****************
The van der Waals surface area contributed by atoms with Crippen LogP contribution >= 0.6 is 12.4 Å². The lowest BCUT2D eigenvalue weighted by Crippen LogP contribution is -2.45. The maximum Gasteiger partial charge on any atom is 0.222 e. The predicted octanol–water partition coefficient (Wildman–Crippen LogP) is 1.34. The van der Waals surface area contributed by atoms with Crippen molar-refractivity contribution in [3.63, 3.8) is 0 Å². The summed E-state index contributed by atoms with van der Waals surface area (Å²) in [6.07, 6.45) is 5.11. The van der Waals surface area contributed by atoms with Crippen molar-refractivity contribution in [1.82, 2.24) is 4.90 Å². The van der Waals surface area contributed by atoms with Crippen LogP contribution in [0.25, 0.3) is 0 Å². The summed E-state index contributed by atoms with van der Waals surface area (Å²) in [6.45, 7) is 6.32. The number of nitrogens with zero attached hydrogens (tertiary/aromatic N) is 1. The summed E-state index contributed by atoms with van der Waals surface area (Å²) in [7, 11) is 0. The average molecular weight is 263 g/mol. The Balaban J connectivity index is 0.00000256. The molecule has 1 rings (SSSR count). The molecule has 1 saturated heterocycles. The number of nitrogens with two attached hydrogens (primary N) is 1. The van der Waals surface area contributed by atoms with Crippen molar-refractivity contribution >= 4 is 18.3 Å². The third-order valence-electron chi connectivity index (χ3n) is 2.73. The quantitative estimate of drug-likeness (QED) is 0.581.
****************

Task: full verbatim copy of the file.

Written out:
The van der Waals surface area contributed by atoms with Crippen LogP contribution >= 0.6 is 12.4 Å². The lowest BCUT2D eigenvalue weighted by Crippen LogP contribution is -2.45. The maximum Gasteiger partial charge on any atom is 0.222 e. The predicted octanol–water partition coefficient (Wildman–Crippen LogP) is 1.34. The van der Waals surface area contributed by atoms with Crippen molar-refractivity contribution in [3.63, 3.8) is 0 Å². The summed E-state index contributed by atoms with van der Waals surface area (Å²) in [6.07, 6.45) is 5.11. The van der Waals surface area contributed by atoms with Crippen molar-refractivity contribution in [1.82, 2.24) is 4.90 Å². The van der Waals surface area contributed by atoms with Crippen LogP contribution in [0.25, 0.3) is 0 Å². The summed E-state index contributed by atoms with van der Waals surface area (Å²) in [6.45, 7) is 6.32. The number of nitrogens with zero attached hydrogens (tertiary/aromatic N) is 1. The summed E-state index contributed by atoms with van der Waals surface area (Å²) in [7, 11) is 0. The average molecular weight is 263 g/mol. The Balaban J connectivity index is 0.00000256. The molecule has 1 rings (SSSR count). The molecule has 1 saturated heterocycles. The number of nitrogens with two attached hydrogens (primary N) is 1. The van der Waals surface area contributed by atoms with Crippen molar-refractivity contribution >= 4 is 18.3 Å². The third-order valence-electron chi connectivity index (χ3n) is 2.73. The quantitative estimate of drug-likeness (QED) is 0.581.